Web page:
You must consider the source of each news piece that you read or watch. Chris told me: "One of the people saying hair booms are ineffective and that commercial booms are better is the National Oceanic and Atmospheric Administration. I looked it up, and they are a subsidiary of the Department of Commerce... advocating for Commercial Booms."

And Matter of Trust has told us they are continuing to collect until mid-June. They are just not adding new donors to their mailing list. They told us DIRECTLY not to cancel our event.

And thank you cday1990, you are awesome.


Regardless of oil's adsorption to human hair, the quantity of hair collected is not nearly enough to even make a small dent in the amount of oil released in the Gulf. With estimates of upwards of 50,000 barrels per day (The 5,000 barrels per day is BP's estimate and is considered by some engineers to be grossly under-representing the actual amount of oil flow rate from the pipes), it would take a massive amount of hair to adsorb the equivalent of one barrel of oil.

Collecting hair and using them as hair booms is probably not the most efficient way of cleaning up the Gulf. It is functionally equivalent to draining a lake using dry mops, there simply isn't enough scale for it to realistically work.


You should be applauded for your good intentions, but the fact that NOAA is a branch of the Department of Commerce has nothing to do with what kind of boom is being used in the Gulf right now.

I watched the video you posted. While there is a noticeable difference in the amount of oil absorbed at first, I also noticed how much lower in the water the hair boom floats. This is problematic because in the Gulf there are waves, which would much more easily overcome a low-floating hair boom than the commercial sorbent booms -- which, even still, are being overcome by waves.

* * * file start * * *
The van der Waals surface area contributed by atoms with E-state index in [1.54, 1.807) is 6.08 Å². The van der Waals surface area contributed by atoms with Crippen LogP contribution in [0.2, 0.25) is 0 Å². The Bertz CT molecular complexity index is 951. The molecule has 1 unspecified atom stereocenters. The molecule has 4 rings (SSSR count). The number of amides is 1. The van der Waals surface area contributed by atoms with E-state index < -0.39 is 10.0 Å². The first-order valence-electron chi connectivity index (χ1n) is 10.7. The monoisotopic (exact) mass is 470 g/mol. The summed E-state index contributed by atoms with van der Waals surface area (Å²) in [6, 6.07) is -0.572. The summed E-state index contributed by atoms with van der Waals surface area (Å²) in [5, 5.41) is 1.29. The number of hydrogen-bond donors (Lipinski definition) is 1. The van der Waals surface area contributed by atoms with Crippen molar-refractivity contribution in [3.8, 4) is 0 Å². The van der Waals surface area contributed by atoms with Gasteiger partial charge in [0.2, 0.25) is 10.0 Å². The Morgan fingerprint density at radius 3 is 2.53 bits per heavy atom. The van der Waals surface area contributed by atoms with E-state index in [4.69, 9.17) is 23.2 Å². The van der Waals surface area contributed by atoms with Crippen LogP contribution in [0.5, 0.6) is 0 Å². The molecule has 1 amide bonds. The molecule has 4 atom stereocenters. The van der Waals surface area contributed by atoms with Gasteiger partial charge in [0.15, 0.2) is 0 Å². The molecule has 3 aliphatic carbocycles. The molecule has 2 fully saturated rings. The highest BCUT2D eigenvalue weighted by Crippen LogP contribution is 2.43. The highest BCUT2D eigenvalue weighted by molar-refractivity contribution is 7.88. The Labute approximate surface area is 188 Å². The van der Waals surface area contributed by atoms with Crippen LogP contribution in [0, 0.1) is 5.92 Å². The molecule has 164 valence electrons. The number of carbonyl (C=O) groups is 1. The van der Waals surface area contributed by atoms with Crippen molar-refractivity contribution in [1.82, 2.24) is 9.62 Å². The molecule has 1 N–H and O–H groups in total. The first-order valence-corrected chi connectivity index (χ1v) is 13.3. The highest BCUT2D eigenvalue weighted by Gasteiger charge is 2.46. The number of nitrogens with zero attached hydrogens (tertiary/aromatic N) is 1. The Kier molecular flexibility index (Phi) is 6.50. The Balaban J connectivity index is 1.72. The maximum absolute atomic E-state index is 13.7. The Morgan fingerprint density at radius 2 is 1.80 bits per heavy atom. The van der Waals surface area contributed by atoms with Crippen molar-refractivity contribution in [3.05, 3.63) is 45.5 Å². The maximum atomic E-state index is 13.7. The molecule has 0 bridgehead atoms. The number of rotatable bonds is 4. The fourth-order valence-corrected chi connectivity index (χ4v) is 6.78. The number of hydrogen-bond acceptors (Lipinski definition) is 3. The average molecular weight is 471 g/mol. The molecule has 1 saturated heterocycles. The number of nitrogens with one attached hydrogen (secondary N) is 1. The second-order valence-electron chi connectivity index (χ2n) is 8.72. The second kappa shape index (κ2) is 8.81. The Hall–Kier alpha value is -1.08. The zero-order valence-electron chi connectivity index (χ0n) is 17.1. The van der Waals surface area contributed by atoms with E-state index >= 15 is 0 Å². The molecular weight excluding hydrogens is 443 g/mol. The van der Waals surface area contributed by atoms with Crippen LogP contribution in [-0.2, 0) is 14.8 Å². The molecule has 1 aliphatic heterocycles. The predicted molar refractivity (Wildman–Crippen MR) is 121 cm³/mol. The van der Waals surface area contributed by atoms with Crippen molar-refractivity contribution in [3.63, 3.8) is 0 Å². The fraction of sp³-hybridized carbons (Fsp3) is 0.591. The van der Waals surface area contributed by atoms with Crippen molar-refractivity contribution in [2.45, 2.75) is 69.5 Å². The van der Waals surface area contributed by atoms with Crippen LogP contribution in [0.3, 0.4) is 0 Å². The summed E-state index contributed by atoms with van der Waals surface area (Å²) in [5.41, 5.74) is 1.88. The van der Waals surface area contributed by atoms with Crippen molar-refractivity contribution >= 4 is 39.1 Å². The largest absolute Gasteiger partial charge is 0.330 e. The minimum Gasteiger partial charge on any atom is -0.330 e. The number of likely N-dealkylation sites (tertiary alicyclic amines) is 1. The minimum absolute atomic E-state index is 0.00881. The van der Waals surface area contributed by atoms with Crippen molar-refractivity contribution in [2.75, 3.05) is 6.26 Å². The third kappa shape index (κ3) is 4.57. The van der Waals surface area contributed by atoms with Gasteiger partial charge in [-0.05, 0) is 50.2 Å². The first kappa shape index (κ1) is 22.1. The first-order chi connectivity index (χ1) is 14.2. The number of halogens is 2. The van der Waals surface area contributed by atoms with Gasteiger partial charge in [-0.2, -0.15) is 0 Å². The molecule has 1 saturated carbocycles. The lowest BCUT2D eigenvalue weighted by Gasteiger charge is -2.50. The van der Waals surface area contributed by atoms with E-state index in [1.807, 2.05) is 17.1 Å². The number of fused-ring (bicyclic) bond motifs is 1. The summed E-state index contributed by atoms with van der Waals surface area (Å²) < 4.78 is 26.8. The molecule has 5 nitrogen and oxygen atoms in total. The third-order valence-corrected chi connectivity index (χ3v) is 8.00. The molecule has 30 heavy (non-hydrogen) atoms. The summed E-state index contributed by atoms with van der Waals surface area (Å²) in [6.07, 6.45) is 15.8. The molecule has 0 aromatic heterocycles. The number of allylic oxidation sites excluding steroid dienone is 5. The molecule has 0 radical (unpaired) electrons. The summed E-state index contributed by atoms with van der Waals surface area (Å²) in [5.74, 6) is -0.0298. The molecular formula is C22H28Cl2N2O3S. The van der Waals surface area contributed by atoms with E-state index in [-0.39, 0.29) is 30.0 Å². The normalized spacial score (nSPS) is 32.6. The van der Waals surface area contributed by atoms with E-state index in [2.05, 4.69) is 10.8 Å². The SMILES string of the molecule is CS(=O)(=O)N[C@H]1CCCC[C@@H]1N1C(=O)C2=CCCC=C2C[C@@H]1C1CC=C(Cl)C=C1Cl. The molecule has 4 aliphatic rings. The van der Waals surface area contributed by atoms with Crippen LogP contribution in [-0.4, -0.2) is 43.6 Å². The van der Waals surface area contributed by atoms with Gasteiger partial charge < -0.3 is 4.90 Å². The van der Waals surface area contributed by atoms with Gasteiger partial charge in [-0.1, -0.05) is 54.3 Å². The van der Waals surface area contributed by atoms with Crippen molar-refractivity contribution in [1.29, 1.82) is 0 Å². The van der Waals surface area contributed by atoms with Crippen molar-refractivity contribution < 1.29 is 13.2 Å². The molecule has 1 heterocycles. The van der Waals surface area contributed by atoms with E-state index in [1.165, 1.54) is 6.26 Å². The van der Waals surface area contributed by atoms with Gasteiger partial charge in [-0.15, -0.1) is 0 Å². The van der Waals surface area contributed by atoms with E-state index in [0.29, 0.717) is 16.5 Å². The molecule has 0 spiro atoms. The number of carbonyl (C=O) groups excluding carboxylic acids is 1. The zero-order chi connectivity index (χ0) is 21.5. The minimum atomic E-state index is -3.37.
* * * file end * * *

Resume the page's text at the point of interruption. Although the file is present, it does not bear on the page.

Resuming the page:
NOAA also found:

"Sorbent boom designed for oil spill response should
be used whenever possible for most spill response uses,
because it is specifically designed to collect spilled oil
from the water surface. NOAA’s years of experience in
oil spill response and field testing indicate that sorbent
boom is much more effective than alternatives such as
recycled nylon stockings stuffed with straw and hair.

In a February 2010 NOAA field test, commercial
sorbent boom absorbed more oil and much less water
than hair boom, which became waterlogged and sank
within an hour. NOAA foresees a risk that widespread
deployment of hair boom could exacerbate the marine
debris problem in the Gulf of Mexico, in that waterlogged
hair boom would be especially difficult to retrieve and
more likely to break apart. It is possible that hair sorbents
(absorbent pads) would be useful for collecting oil from
drier areas such as rocks and artificial structures."


Even if you don't agree with what NOAA says or what types of boom BP and the Coast Guard want to use, it doesn't matter. NOAA, the Coast Guard, and BP are the ones working to contain and clean up the spill. If they say no to hair booms, that means it's not going to happen. With the exception of someone protecting their private waterfront property, perhaps, the hair booms will not be used in the large scale operation.